Don Williams, Singer of Plain-Spoken Country Songs, Dies at 78
Don Williams, a singer of heartfelt country ballads who emerged as one of the biggest stars in country music during the late 1970s, died on Friday in Mobile, Ala. He was 78. His publicist, Kirt Webster, said the cause was emphysema.
Never entirely comfortable in the limelight, Mr. Williams nonetheless found himself in it: 17 of his singles, including earnest declarations like “You’re My Best Friend” and “Lord, I Hope This Day Is Good,” reached the top of the Billboard country chart from 1974 to 1984.
He found particularly enthusiastic fans in Britain, where his admirers included the rock stars Pete Townshend and Eric Clapton. Named male vocalist of the year by the Country Music Association in 1978, Mr. Williams released 52 Top 40 country singles in all, 45 of them rising as high as the Top 10, before the hits stopped coming in the 1990s.
Nicknamed the Gentle Giant (even though his height of 6 feet 1 inch may not have quite warranted it), Mr. Williams was adept at writing and recording plain-spoken material extolling the virtues of romantic commitment. Singing in a warm, undulating baritone, he made marital fidelity not just appealing but sexy — as exciting, in its way, as the themes of cheating and running around that defined the classic honky-tonk music of the 1950s and ’60s.
“Till the Rivers All Run Dry,” a No. 1 country single in 1976, was typical of his understated persona and approach. Propelled by a lightly throbbing beat, he pledged his devotion to the love of his life, singing:
Till the rivers all run dry – Till the sun falls from the sky – Till life on earth is through – I’ll be needing you.
Written by Mr. Williams and Wayland Holyfield, the song was also on the album “Rough Mix,” recorded later that year by Mr. Townshend, of the Who, and his fellow British rocker Ronnie Lane, of the Faces.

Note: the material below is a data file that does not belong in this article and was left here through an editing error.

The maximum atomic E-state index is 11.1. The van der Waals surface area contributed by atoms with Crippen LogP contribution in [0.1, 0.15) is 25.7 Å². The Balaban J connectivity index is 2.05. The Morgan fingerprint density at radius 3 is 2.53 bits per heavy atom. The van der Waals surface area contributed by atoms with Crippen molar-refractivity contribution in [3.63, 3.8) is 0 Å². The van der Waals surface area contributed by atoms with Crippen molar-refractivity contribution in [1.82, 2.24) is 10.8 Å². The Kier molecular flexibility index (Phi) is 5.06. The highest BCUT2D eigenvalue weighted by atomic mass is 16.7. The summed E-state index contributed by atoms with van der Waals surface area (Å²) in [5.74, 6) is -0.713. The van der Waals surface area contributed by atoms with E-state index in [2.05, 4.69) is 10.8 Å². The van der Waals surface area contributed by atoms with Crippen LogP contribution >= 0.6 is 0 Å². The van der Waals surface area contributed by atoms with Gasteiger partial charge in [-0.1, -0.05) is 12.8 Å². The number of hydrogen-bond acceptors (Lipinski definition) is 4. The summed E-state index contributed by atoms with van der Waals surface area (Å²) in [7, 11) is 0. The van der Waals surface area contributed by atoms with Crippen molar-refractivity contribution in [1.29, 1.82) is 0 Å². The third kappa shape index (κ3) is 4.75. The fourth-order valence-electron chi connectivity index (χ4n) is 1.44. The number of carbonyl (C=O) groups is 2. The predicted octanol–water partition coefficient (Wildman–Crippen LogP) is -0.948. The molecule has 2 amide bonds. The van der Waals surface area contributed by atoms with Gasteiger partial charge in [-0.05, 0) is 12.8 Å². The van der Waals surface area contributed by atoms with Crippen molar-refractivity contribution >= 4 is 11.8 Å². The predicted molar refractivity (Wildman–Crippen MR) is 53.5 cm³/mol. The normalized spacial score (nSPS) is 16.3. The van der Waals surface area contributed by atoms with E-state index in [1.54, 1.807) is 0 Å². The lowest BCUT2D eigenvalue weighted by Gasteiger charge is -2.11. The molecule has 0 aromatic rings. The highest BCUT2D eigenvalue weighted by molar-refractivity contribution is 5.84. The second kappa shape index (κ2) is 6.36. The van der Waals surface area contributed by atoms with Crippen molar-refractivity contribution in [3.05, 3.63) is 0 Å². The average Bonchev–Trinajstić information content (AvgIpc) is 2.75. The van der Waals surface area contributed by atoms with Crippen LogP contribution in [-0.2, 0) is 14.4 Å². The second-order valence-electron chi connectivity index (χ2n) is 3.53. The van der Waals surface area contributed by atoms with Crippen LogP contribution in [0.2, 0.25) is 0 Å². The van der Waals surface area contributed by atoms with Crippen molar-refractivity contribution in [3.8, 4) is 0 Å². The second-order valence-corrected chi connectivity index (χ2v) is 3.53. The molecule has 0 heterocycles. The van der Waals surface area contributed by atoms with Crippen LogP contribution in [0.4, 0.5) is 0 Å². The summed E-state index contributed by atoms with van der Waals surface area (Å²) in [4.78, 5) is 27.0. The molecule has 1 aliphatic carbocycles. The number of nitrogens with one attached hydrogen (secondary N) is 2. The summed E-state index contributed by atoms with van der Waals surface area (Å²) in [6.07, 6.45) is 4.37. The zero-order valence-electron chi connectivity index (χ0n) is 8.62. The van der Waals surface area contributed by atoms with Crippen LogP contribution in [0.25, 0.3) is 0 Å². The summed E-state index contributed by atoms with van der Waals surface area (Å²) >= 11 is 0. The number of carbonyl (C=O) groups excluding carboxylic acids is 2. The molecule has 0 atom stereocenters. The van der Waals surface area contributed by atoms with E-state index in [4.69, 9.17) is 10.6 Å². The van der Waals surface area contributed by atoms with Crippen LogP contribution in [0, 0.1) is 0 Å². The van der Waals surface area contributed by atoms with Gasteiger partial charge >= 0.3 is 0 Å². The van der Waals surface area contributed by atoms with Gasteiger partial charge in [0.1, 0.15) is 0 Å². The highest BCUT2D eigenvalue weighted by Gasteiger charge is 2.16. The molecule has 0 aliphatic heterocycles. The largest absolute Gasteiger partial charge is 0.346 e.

“I Believe in You,” a gently cantering ballad in a similarly intimate vein written by Roger Cook and Sam Hogin, spent two weeks at the top of the country chart and crossed over to the pop Top 40 in 1980. In the song’s chorus, after cataloging a series of ephemera in which he professed little or no faith, Mr. Williams, with unabashed sincerity, sang:
But I believe in love – I believe in babies – I believe in Mom and Dad – And I believe in you.
His unfussy aesthetic — at once simple and, in its elemental way, profound — would go on to influence, among others, the country singer-songwriters Alan Jackson, Mary Chapin Carpenter, Brad Paisley and Kathy Mattea. Mr. Williams’s success as an artist was likewise attributable to the accessibility and stylistic reach of his music.
“When I was growing up, I used to listen to Ray Price, Johnny Cash and Jim Reeves,” Mr. Williams recalled in a 1995 interview with the British magazine Country Music International. “At the same time, I’d also listen to Teresa Brewer, the Ink Spots and the Platters. Then, when Bill Haley, Little Richard and all that started happening, I think a lot of us made a transition then without realizing it.”